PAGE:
Batman fans were originally skeptical when the film was announced. This was partly due to the choice of Tim Burton as director and Michael Keaton as Batman. At the time, Burton had only directed comedies such as Pee-wee’s Big Adventure and Beetlejuice. Keaton was also known for comedies such as the aforementioned Beetlejuice and Mr. Mom. Understandably, this led many fans to think the movie was going to be a campy parody in the style of the 1960s TV series. This led to studio to quickly release a teaser trailer showing the dark nature of the film.

In addition to Keaton, the cast included Jack Nicholson as the Joker and Kim Basinger as Vicki Vale (a part originally intended for Sean Young). Billy Dee Williams also appeared as District Attorney Harvey Dent (alter-ego of Two-Face in the comics and The Dark Knight).




Batman was highly successful, making over $400 million. This was partly due to an unprecedented marketing bonanza. It also won an Oscar for set direction. This makes sense, as the set direction was definitely a highlight of the film. Like many of Burton’s films, it was strongly influenced by German Expressionism, including films such as Metropolis and The Cabinet of Dr. Caligari.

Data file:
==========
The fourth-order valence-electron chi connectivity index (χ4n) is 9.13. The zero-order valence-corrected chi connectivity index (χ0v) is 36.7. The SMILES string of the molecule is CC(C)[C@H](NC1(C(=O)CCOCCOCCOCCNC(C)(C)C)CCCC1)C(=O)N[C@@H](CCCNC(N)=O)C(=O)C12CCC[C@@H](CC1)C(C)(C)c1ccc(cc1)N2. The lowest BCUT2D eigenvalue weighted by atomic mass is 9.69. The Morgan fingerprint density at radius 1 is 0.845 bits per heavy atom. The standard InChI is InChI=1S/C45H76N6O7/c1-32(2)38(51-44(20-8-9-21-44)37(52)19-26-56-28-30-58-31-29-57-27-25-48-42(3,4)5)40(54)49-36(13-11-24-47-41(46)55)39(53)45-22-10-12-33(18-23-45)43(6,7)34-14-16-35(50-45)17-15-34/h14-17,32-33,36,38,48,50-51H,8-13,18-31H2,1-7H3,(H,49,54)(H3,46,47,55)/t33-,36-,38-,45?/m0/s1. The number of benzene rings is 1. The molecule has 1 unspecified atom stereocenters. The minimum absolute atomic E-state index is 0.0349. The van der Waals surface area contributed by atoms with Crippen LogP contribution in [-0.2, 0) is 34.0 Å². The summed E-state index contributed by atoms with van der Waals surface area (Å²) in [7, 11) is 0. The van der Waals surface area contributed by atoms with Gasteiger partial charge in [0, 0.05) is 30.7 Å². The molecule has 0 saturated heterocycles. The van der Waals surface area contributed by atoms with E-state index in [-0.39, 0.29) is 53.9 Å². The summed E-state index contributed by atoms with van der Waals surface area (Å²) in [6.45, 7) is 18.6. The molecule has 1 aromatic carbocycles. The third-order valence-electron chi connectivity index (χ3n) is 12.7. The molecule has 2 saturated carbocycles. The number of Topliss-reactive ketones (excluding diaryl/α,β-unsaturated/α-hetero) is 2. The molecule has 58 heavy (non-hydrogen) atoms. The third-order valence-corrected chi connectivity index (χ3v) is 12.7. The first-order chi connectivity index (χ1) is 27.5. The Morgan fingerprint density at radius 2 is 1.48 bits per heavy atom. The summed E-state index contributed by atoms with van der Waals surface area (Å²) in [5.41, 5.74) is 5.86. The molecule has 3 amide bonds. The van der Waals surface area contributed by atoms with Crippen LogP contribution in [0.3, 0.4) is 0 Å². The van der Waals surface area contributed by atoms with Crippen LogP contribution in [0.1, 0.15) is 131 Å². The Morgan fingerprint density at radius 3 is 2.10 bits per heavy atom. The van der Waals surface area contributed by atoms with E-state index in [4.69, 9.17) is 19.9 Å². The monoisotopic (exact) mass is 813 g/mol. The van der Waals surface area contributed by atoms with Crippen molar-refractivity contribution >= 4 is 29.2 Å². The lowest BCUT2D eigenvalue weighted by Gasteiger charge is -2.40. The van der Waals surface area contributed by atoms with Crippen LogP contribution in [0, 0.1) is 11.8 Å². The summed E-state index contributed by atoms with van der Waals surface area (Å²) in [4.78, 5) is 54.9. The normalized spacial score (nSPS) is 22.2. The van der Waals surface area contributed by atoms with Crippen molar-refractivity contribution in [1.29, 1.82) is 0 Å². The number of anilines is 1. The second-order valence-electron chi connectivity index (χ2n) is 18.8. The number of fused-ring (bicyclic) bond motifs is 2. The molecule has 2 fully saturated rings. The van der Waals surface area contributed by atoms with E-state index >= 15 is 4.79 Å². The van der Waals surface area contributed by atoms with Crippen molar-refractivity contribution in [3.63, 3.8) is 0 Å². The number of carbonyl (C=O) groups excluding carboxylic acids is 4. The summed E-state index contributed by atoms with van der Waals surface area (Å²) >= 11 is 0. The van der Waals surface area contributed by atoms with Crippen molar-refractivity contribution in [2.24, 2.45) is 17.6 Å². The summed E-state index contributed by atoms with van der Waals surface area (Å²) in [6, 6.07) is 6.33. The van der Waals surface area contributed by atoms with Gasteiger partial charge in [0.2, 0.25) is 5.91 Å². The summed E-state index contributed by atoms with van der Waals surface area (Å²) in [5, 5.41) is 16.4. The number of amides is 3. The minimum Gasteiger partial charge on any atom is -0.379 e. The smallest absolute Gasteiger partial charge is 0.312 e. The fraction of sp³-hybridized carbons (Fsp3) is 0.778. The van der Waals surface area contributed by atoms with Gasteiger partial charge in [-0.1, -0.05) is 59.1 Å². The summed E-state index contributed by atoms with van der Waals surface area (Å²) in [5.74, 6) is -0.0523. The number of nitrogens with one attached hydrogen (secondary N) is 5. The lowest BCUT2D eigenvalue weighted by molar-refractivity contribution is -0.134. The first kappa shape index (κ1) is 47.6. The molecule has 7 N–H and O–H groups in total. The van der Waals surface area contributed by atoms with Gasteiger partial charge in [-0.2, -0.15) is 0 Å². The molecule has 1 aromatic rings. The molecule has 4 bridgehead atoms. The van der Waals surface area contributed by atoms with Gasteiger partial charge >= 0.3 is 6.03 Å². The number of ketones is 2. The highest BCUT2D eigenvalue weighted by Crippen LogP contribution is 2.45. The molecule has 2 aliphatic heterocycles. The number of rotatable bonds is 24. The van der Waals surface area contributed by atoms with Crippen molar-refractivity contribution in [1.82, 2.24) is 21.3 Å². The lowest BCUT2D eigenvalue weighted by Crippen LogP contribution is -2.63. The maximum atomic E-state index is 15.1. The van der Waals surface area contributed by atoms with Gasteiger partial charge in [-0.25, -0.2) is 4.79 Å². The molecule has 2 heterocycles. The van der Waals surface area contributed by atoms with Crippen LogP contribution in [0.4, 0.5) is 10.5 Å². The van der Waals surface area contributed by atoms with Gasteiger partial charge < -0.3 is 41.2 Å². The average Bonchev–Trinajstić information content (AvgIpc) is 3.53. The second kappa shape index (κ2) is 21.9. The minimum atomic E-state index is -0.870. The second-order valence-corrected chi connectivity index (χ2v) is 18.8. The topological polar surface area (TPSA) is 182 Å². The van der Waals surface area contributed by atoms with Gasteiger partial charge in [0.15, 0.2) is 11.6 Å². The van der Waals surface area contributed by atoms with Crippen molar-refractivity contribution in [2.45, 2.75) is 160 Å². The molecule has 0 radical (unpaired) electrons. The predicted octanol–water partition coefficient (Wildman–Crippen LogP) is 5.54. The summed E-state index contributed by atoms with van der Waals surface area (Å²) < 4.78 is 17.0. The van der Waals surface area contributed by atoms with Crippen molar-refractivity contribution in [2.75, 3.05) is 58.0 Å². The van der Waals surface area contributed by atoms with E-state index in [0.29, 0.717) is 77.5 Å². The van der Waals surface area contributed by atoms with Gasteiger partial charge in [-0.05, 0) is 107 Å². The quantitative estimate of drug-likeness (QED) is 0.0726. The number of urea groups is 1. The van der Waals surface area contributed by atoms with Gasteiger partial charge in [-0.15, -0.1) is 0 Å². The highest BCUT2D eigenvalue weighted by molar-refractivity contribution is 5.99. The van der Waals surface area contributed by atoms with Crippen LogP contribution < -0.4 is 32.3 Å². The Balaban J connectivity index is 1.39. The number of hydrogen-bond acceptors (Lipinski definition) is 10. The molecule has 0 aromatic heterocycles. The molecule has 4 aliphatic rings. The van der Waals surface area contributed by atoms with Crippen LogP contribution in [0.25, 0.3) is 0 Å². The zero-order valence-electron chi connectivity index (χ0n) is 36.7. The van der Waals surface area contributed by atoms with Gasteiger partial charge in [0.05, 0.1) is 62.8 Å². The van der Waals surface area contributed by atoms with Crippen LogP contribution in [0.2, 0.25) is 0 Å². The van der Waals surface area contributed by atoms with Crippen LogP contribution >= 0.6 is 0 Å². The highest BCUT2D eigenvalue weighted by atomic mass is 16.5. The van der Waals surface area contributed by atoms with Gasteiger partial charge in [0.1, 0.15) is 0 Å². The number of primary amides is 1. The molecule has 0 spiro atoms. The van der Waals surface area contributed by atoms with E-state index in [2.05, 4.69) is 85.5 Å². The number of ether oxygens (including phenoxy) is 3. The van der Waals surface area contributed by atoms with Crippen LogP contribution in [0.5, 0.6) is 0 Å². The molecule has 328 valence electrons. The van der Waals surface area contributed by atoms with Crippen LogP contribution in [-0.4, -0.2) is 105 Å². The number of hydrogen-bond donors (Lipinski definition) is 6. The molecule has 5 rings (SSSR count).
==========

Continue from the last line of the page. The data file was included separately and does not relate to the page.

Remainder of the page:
Some interesting tidbits include the fact that Dick Grayson aka Robin was originally included in the script and that this is the only Batman film with just one villain. Three Batman sequels would follow and a rebooted trilogy directed by Christopher Nolan.


Batman was faithful to the comics in many ways, but there were also some departures. The Joker’s appearance is very similar to that of the comics; Nicholson even wore a prosthetic chin. However, unlike the comics, The Joker was the killer of Bruce Wayne’s parents, not Joe Chill. The Joker also has an actual name, Jack Napier. In the source material, The Joker’s name was usually left a mystery. Furthermore, unlike his comic counterpart, Burton’s Batman seems to have no compunction about killing. However, this could be considered accurate as Batman took lives in the earliest comics.